- Our friend Simon Shakeshaft wrote this piece for the current edition of Programme Monthly and has kindly shared it with us.
To everybody going, there was nothing unusual about Scotland entertaining Peru at Hampden Park for an international friendly in September 1979.
Billed by the Scottish FA “as not a grudge match or about revenge” after the embarrassing defeat suffered at the previous year’s World Cup finals in Argentina, it was only after the anthems and the Scotland team removed their tracksuit tops to expose their shirts, that the best-kept secret of the time was revealed. Only a handful of people linked to the SFA and kit manufacturers Umbro knew of secretary Ernie Walker’s plan to ‘Americanise’ Scotland’s match shirts, which were emblazoned with individual players’ names. In doing so, Scotland became the first international team ever to wear names on the backs of their shirts.
The late Walker, who had come up with the idea after visiting the USA and watching NASL games the previous summer, stated in his programme notes for the next home game, against Austria, “they will be commonplace in the future” and that in 20 years’ time, “as likely as not, club sides will probably have followed suit”. This was amazing foresight but unfortunately for the pioneers Walker and the Scottish FA, they weren’t to be rewarded with the huge revenue streams names on shirts realise for clubs and national associations today.
The idea, described as “to improve communication between the field of play and the spectators” – incidentally Herbert Chapman said something similar when trying to introduce numbers to shirts in the late 1920s and as the great Arsenal manager experienced, such innovations are not without teething problems.
Two types of letter fonts were used on three different shirt styles, with kit manufacturers Umbro’s larger capitalized letter font most commonly applied. Because the SFA were initially unsure they would be allowed to be use the names in competitive qualifying matches, a standard retail shop smaller letter, first seen in Euro qualifier against Portugal in March 1980, was also used.
The difference can be seen on the two shirts pictured, Kenny Burns’ number 6 shirt from that first game against Peru – with old-style cloth numbers – and another Burns shirt, number 4, worn against Northern Ireland – with new flock outline number font – in March 1981.
The third shirt style that was adorned with players’ names was the red away style and the one that was to caused the most embarrassment.
A Friday night visit to Windsor Park to face Northern Ireland in the Home International opener of the 1980 Championships, saw Scotland decked out in their new red away shirt, an Aertex version, the perforated lightweight material. It was only at short notice that the smaller font letters were used on the shirts and applied not by Umbro but by a Glasgow sports shop, formerly Lumley’s, now known as Greaves Sports.
The disappointment was losing the game 1-0, but the embarrassment occurred when the letters started to peel off the shirts!! They had been applied using the wrong temperature, therefore not adhered fully and once the players sweated and the Aertex material was stretched, the letters just pinged and peeled off. This was made worse when the players found it amusing to completely peel the hanging letters off their teammates jerseys!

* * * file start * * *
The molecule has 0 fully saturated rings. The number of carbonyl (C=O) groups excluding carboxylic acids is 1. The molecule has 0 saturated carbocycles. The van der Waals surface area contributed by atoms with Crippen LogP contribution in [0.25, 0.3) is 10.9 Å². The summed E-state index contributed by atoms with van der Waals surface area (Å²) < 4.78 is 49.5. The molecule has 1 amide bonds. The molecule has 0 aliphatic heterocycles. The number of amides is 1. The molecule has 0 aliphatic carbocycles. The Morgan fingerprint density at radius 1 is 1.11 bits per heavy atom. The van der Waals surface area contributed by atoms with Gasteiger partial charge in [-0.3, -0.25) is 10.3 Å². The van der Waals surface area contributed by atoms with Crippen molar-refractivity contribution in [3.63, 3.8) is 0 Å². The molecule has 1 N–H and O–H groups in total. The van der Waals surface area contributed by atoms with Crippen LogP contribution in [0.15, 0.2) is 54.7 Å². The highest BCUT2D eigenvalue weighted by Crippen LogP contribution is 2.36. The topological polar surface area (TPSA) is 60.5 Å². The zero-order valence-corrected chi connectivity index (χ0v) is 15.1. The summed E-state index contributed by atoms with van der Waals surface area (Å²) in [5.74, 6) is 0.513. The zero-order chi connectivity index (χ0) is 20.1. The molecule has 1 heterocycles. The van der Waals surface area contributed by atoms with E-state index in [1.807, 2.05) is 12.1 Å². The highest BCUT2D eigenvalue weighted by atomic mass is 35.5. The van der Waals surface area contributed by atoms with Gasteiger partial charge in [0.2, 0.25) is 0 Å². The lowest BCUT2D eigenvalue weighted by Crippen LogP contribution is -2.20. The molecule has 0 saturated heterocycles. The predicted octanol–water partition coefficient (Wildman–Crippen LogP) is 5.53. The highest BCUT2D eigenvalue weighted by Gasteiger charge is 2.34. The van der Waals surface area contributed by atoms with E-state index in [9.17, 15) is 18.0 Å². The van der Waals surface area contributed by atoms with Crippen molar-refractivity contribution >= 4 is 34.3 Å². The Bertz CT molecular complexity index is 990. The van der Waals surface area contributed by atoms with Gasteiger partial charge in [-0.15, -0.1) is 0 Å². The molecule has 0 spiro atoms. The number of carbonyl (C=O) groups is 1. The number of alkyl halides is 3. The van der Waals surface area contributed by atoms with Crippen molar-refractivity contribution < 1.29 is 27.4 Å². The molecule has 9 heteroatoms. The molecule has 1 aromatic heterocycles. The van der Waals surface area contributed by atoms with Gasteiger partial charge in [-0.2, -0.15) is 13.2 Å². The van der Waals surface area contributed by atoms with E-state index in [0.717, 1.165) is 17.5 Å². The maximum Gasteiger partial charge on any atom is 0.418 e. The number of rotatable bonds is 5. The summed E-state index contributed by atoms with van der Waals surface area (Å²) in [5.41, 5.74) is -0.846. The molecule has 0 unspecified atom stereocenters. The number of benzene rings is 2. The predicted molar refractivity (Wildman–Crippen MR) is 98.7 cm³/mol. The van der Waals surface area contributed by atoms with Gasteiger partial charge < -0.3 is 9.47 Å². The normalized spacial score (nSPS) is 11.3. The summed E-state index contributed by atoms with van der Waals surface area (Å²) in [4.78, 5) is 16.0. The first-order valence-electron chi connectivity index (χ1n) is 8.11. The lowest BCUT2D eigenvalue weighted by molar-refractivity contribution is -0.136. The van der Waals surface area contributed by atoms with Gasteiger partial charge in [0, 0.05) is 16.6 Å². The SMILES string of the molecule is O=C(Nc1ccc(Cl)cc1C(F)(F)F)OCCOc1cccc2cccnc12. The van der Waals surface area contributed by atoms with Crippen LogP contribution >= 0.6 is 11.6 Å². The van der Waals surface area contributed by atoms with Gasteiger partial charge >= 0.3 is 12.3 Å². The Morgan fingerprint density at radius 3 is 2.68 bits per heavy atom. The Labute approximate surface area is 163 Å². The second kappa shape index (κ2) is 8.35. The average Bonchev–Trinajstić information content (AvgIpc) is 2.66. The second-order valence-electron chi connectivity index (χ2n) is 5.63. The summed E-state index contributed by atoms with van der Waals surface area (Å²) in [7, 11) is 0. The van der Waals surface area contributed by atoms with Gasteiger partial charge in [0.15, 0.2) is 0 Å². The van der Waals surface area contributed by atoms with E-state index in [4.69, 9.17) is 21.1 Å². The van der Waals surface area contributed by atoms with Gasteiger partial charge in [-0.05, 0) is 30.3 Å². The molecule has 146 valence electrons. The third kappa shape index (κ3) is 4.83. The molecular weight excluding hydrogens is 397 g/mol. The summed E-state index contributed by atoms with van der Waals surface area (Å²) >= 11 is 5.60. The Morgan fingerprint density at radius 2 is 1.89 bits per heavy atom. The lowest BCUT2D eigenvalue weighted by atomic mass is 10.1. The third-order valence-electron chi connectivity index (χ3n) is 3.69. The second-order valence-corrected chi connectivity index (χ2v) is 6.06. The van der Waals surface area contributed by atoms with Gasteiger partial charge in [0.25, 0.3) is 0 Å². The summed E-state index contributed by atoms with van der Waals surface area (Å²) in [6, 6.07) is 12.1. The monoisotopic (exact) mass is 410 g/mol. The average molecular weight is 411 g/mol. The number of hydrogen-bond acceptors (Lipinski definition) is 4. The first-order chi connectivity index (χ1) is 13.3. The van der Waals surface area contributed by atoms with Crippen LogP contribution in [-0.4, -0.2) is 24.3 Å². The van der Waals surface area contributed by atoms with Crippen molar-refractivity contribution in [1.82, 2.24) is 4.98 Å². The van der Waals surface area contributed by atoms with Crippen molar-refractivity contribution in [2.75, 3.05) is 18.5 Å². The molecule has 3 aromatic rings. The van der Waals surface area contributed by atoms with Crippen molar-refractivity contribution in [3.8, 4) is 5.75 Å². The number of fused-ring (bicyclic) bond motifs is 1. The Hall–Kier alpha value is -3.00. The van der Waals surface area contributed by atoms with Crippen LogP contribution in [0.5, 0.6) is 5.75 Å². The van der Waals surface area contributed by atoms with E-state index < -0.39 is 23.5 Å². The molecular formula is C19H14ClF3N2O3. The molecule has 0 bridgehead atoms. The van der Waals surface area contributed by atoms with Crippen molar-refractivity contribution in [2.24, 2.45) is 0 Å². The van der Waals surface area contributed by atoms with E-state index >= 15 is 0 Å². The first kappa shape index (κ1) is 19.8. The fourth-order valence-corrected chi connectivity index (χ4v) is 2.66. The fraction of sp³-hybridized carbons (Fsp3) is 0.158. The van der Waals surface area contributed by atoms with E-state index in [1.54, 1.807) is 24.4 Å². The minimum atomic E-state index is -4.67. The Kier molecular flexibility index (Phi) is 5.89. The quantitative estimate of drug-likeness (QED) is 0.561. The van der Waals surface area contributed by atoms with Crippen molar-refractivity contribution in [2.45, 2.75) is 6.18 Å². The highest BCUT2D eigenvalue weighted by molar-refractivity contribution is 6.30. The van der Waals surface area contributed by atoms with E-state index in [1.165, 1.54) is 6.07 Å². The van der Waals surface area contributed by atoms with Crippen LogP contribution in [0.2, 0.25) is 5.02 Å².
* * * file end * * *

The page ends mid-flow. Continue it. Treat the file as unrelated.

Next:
A particularly rare shirt, the red away having only been worn with names once, in this fixture, with the Joe Jordan shirt pictured clearly showing the delicate letters just about hanging on.
Match-worn versions of these shirts are real rarities, much sought-after by Scotland and other international shirt collectors. Examples do occasionally appear or are found in the personal collections of former players and have over recent years popped up more regularly for sale at Auction Houses and online auction sites.
A Kenny Dalglish shirt, swapped with Terry McDermott after Scotland v England in 1980, was sold privately in 2008 for over £1,200 and a Graham Souness shirt from the personal collection of former Welsh goalkeeper Dai Davies fetched just over £1,000, including buyer’s premium, in the same year.
The names adorned the Scotland players shirts 13 times over two years but for obvious logistical reasons, only in home fixtures or in matches against the other home nations.
It helped that squad numbers were used for the 1980 and 1981 British Championships, avoiding any last-minute changes for away games at Wembley, the Vetch Field or Windsor Park. They were last seen on the backs on the shirts for the World Cup qualifying fixture against Sweden in September 1981, by the end of that year and the introduction of a new shirt design in February 1982, they were gone.
The reason for abandoning their use isn’t known, but it’s understood kit manufacturers Umbro became frustrated with the situation. Although favorably received, they weren’t “here to stay” as Walker predicted – well, not immediately. It was just over a decade later when names were next seen on Scotland shirts, at Euro 92 in Sweden, and then on every international shirt at every major championship finals since.
So, if as Walker had said, you are on a quiz show and the question is asked, “What was unique about Scotland’s friendly match with Peru in September 1979?” You will know, “the name of the game”, was actually a Scottish first.
- Simon, the curator of the Neville Evans National Football Shirt Collection, is a match-worn shirt collector, now specialising in Hereford United and Wales players shirts. He was co-author of The Arsenal Shirt book, contributed to the They Wore The Shirt, the history of the Wolves shirt, and is currently co-authoring the forthcoming The Spurs Shirt book with Daren Burney and Neville Evans. He can be contacted at firstname.lastname@example.org.